• Jeanie Johnston Famine Ship Museum, The ship is at Custom House Quay (across from Jury's Inn, +353 01 473-0111. Tours daily 11:00, 12:00, 14:00, 15:00 and 16:00. This active ship is an accurate replica of the original Jeanie Johnston, which sailed between Tralee in Co. Kerry and North America between 1847 and 1855, transporting Irish emigrants during the Great Famine. As the ship is still used for sailing it is sometimes away from Dublin so check the website or call ahead prior to your visit to ensure that the Jeanie Johnston will be at Custom House Quay. The tour takes visitors below deck to learn about some of the people who sailed on the Jeanie Johnston in the Famine years. €8.50, seniors/students €7.50, children €4.50, family €20.

  • Kilmainham Gaol, Inchicore Rd, Kilmainham, Dublin 8, +353 1 453-5984. Apr-Sep 09:30-18:00 daily (last admission 17:00); Oct-Mar M-Sa 09:30-17:30 (last admission 16:00), Su 10:00-18:00 (last admission 17:00). The prison where the rebels from the 1916 Easter Rising were executed. It is located slightly outside the city centre and can be reached by local bus (40, 79). Access is limited to guided tours, which leave every 30 minutes and are very interesting. It is well worth a visit if you are in any way interested in history. €6, senior and groups €4, children and students €2, family €14.

  • Merrion Square. Merrion Square is one of the largest squares in Dublin. It is filled with very green (of course) grassy areas and has three Georgian style houses. There is a large statue of the writer and dramatist Oscar Wilde. There are also two square marble columns that are covered in famous Wilde quotes. Merrion Square is a good place to escape some of the noise of Dublin and enjoy Oscar Wilde’s witty sense of humor.

  • National Botanic Gardens, Glasnevin, Dublin 9, +353 1 804-0300. Nov-Jan 09:00-16:30 and Feb-Oct 09:00-18:00 daily. Free entrance.

  • The National Gallery of Ireland, Merrion Square West & Clare St, Dublin 2 (DART Pearse Station will get you to within five minutes from the Gallery., +353 1 661-5133. M-Sa 09:30-17:30 (till 20:30 on Th) and Su 12:00-17:30. Closed Good Friday and 24-26 Dec. National collection of Irish and European Art. Free entrance.

  • National Museum of Ireland - Archaeology, Kildare St, Dublin 2 (Buses 37/38/39 and variants, 46a, 140, 145 stop on Kildare St, or 5-10 minute walk from College Green/Grafton St, +353 1 677-7444. Tu-Sa 10:00-17:00; Su 14:00-17:00, closed M, 25 Dec and Good Friday. Not to be missed for anyone interested in Irish history as this museum is the national repository for all all archaeological objects found in Ireland. The Prehistoric Ireland and Treasury exhibits are particularly exceptional. Free entrance.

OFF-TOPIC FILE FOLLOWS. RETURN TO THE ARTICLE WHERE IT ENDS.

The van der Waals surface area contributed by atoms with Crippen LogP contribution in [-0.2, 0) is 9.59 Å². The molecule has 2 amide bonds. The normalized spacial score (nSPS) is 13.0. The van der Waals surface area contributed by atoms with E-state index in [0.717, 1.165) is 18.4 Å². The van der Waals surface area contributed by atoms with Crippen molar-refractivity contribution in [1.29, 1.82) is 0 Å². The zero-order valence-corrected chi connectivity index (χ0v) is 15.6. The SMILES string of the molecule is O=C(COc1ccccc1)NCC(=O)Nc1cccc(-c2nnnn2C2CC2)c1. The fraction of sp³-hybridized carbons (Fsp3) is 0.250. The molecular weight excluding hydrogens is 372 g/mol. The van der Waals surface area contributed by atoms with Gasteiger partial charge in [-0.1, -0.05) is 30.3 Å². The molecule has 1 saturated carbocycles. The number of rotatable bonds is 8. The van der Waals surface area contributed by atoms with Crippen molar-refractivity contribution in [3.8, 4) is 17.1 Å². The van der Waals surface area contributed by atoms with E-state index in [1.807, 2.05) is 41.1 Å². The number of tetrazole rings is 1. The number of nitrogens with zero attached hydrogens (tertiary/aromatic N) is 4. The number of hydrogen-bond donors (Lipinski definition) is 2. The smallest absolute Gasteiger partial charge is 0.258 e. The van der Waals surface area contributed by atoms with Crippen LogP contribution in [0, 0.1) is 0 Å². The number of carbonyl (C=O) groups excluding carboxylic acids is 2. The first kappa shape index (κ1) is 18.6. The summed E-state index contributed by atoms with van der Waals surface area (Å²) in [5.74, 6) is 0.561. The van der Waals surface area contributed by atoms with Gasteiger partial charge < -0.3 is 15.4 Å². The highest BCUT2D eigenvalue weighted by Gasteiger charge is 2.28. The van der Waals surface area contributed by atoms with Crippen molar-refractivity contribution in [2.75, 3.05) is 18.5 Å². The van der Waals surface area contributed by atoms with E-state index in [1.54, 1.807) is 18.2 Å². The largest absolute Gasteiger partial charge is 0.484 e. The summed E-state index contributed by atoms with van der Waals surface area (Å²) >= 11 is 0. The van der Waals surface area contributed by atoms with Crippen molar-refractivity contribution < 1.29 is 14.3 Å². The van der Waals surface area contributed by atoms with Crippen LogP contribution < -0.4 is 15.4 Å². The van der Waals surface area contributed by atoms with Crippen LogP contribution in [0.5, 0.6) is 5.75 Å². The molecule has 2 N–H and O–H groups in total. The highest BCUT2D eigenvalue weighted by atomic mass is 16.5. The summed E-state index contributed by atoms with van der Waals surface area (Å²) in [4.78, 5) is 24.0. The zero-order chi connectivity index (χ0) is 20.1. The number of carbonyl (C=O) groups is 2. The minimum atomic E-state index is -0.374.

• National Museum of Ireland - Decorative Arts & History, Collins Barracks, Benburb Stm Dublin 7 (Luas Red line stop 'Museum' is right outside the entrance, +353 1 677-7444. Tu-Sa 10:00-17:00; Su 14:00-17:00, closed M, 25 Dec and Good Friday. Decorative arts and historial artificats from the founding of the state and historical Irish civilisation, as well as special exhibits. Free entrance.

  • National Museum of Ireland - Natural History, Merrion Square, Dublin 2 (10 minute walk from College Green/Grafton St area, nearby buses 46a/145 stop on Nassau St and 4/7/26/66/67 on Merrion Square, +353 1 677-7444. Tu-Sa 10:00-17:00; Su 14:00-17:00, closed M, 25 Dec and Good Friday. The "Dead Zoo" contains a comprehensive zoological collection stored and maintained in a manner unchanged since its establishment in Victorian times. Free entrance.

  • Old Library at Trinity College & Book of Kells, College Green, Dublin 2 (Most bus routes, including tour buses, stop in the area of College Green/Trinity College, +353 1 896-2320. M-Sa 09:30-17:00, Su (May-Sep) 09:30 (noon Oct-Apr)-17:30. Closed 23 Dec-1 Jan. The gorgeously illustrated original manuscript of the Book of Kells is the main draw here, but the massive Long Hall of the Old library itself is equally if not even more impressive. €9, +€2 for optional guided tour. Students & seniors €8, children under 12 free. Family admission €18..

  • Phoenix Park, Phoenix Park, Dublin 8 (10-15 minute walk to park entrance from Heuston station stop on Luas Red line, alternatively buses 25/26/66/67 stop on Parkgate St, a 5 minute walk from the entrance, +353 1 677-0095. The largest enclosed urban park in Europe. Includes a polo field and Dublin Zoo. The residences of the President of Ireland and the U.S. Ambassador are situated in the park, but are not open to the public. If you're lucky, you may catch a glimpse of the herd of wild fallow deer that inhabit the park! Free.

  • Waterways Ireland Visitors Centre, Grand Canal Quay Dublin 2 (10 minutes on foot from O’Connell St. Bus numbers 1, 50, 77A, 151 stop close to the main entrance. By DART at Grand Canal station and by Luas at Spencer Dock across the Liffey, +353 01 677-7510. 10:00-18:00. Housed in an award winning architectural structure affectionately known as the box in docks situated in the waters of Grand Canal Dock. Informative displays on the waterways from the pre Christian period to its modern use, with child friendly interactives and environmental displays. €4, children €2, students/seniors €3.